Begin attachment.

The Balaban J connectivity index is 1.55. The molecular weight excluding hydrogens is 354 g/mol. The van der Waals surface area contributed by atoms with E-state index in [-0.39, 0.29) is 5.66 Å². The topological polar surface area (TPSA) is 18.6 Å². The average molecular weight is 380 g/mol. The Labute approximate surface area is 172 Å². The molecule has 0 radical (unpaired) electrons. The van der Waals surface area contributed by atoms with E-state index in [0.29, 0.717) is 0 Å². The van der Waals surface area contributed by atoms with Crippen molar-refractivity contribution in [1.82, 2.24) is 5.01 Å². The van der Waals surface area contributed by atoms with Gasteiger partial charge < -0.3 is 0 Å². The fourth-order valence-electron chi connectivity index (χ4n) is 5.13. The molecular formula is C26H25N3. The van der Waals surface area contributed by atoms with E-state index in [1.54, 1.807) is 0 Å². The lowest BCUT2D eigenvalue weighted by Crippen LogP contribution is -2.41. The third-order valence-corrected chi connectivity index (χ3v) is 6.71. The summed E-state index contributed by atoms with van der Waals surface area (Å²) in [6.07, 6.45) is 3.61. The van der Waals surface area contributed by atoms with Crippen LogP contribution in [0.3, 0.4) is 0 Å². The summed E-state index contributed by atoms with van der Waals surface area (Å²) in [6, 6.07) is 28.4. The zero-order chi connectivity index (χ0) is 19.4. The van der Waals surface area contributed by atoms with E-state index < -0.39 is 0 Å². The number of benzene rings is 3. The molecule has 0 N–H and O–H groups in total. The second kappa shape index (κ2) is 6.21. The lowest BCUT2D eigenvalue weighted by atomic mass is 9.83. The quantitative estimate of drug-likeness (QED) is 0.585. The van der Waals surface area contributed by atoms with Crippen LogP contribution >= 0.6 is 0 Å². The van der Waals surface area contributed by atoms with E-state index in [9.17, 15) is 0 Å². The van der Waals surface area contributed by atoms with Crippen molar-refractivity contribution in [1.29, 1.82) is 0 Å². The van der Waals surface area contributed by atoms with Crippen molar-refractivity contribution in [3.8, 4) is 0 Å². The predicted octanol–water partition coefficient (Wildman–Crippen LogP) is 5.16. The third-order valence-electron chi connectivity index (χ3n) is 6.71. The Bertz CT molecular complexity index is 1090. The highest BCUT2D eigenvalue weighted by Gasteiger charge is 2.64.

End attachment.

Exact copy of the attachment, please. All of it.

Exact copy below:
The Balaban J connectivity index is 1.55. The molecular weight excluding hydrogens is 354 g/mol. The van der Waals surface area contributed by atoms with E-state index in [-0.39, 0.29) is 5.66 Å². The topological polar surface area (TPSA) is 18.6 Å². The average molecular weight is 380 g/mol. The Labute approximate surface area is 172 Å². The molecule has 0 radical (unpaired) electrons. The van der Waals surface area contributed by atoms with E-state index in [0.29, 0.717) is 0 Å². The van der Waals surface area contributed by atoms with Crippen molar-refractivity contribution in [1.82, 2.24) is 5.01 Å². The van der Waals surface area contributed by atoms with Gasteiger partial charge < -0.3 is 0 Å². The fourth-order valence-electron chi connectivity index (χ4n) is 5.13. The molecular formula is C26H25N3. The van der Waals surface area contributed by atoms with E-state index in [1.54, 1.807) is 0 Å². The lowest BCUT2D eigenvalue weighted by Crippen LogP contribution is -2.41. The third-order valence-corrected chi connectivity index (χ3v) is 6.71. The summed E-state index contributed by atoms with van der Waals surface area (Å²) in [6.07, 6.45) is 3.61. The van der Waals surface area contributed by atoms with Crippen LogP contribution in [0.3, 0.4) is 0 Å². The summed E-state index contributed by atoms with van der Waals surface area (Å²) in [6, 6.07) is 28.4. The zero-order chi connectivity index (χ0) is 19.4. The van der Waals surface area contributed by atoms with E-state index < -0.39 is 0 Å². The number of benzene rings is 3. The molecule has 0 N–H and O–H groups in total. The second kappa shape index (κ2) is 6.21. The lowest BCUT2D eigenvalue weighted by atomic mass is 9.83. The quantitative estimate of drug-likeness (QED) is 0.585. The van der Waals surface area contributed by atoms with Crippen LogP contribution >= 0.6 is 0 Å². The van der Waals surface area contributed by atoms with E-state index in [9.17, 15) is 0 Å². The van der Waals surface area contributed by atoms with Crippen molar-refractivity contribution in [1.29, 1.82) is 0 Å². The van der Waals surface area contributed by atoms with Crippen molar-refractivity contribution in [3.8, 4) is 0 Å². The predicted octanol–water partition coefficient (Wildman–Crippen LogP) is 5.16. The third-order valence-electron chi connectivity index (χ3n) is 6.71. The Bertz CT molecular complexity index is 1090. The highest BCUT2D eigenvalue weighted by Gasteiger charge is 2.64.